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Supreme Court orders Indiana abortion laws be reconsidered in light of its new pro-abort ruling

The court also let stand a third ruling, which allowed the abortion provider Whole Woman’s Health a provisional license to open an abortion facility in South Bend, Indiana and denied pro-life petitions to review 'buffer zone' laws.
Thu Jul 2, 2020 - 1:36 pm EST
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Pro-abortion activists in front of the U.S. Supreme Court on July 9, 2018 in Washington, D.C., as President Donald Trump prepared to announce his second nomination to the nation's highest court. Photo by Tasos Katopodis / Getty Images

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WASHINGTON, D.C., July 2, 2020 (LifeSiteNews) – The U.S. Supreme Court’s decision to strike down Louisaiana’s law requiring admitting privileges for abortion facilities is already impacting other abortion cases working through the legal system, with the Supreme Court ordering Thursday that two lower-court decisions on Indiana pro-life laws be vacated and reconsidered in light of the days-old precedent.

The Seventh Circuit Court of Appeals had previously blocked a pair of Indiana pro-life laws, Reuters reports, one of which required that women be offered ultrasounds before going through with abortion and another that required parental notification before minors’ abortions, even when the minor is seeking a judicial bypass.

On Thursday morning, the Supreme Court ordered that both rulings be vacated and returned to the Seventh Circuit “for further consideration in light of June Medical Services L.L.C. v. Russo,” this week’s 5-4 decision claiming it’s unconstitutional to require abortion facilities to establish admitting privileges with nearby hospitals in the event of life-threatening complications. 

How individual justices ruled was not released, but only four justices are required to grant a writ of certiorari, meaning the court’s four Democrat appointees would have been enough to issue the order.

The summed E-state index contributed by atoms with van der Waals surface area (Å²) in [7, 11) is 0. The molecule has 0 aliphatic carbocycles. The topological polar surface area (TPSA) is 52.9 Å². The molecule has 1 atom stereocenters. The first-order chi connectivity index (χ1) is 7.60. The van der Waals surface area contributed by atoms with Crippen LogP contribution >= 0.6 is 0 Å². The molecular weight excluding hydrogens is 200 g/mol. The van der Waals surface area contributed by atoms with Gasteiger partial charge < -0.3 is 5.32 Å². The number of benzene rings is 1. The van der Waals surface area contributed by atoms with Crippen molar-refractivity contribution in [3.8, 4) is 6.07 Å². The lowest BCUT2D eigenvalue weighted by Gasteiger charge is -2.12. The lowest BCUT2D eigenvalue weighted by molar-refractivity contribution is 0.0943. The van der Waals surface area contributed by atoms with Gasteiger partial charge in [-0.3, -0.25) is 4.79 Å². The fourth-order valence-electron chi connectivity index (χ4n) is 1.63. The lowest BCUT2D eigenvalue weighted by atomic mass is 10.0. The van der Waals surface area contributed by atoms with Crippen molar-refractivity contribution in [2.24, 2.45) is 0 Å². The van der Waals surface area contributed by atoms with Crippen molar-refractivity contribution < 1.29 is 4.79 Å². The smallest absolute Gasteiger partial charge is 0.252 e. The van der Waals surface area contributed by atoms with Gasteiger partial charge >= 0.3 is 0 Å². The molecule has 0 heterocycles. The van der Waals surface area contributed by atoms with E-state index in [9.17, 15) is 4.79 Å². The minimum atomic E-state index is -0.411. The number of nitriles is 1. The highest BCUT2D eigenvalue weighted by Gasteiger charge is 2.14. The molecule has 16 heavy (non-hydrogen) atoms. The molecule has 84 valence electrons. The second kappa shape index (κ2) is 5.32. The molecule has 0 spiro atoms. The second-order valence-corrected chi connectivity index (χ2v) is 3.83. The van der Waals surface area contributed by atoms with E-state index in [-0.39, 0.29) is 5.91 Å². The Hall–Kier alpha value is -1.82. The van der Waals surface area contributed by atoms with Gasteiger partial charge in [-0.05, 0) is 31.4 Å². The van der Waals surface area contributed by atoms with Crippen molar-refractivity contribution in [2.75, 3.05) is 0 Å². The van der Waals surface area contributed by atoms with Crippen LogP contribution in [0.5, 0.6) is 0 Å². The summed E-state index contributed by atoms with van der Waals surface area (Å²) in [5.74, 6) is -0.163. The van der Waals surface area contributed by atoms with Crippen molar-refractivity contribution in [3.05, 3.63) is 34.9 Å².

The court also let stand a third ruling, which allowed the abortion provider Whole Woman’s Health a provisional license to open an abortion facility in South Bend, Indiana; and denied pro-life petitions to review “buffer zone” laws keeping pro-life protesters and sidewalk counselors away from abortion facilities in Chicago, Illinois and Harrisburg, Pennsylvania. The order notes that Justice Clarence Thomas would have heard the Chicago case.

“The justices have now considered the [ultrasound] case at six conferences – three in May and three in October – without ruling on it,” SCOTUSblog’s Amy Howe notes.

While Thursday’s orders technically invalidate two rulings that favored the abortion industry, the fact that the Seventh Circuit is being ordered to apply another pro-abortion ruling when they start over indicates the outcome will most likely be the same at best.

Monday’s ruling in the Louisiana case was widely panned by pro-lifers and originalist commentators, and provided conservatives with their latest bullet point against the controversial Chief Justice John Roberts, who has sided with liberals on several key occasions despite being appointed by former Republican president George W. Bush. On the other hand, both of President Donald Trump’s nominees, Neil Gorsuch and Brett Kavanaugh, joined the conservative dissenters.


  abortion, buffer zones, chicago, indiana, parental notification, seventh circuit court of appeals, supreme court, ultrasound laws

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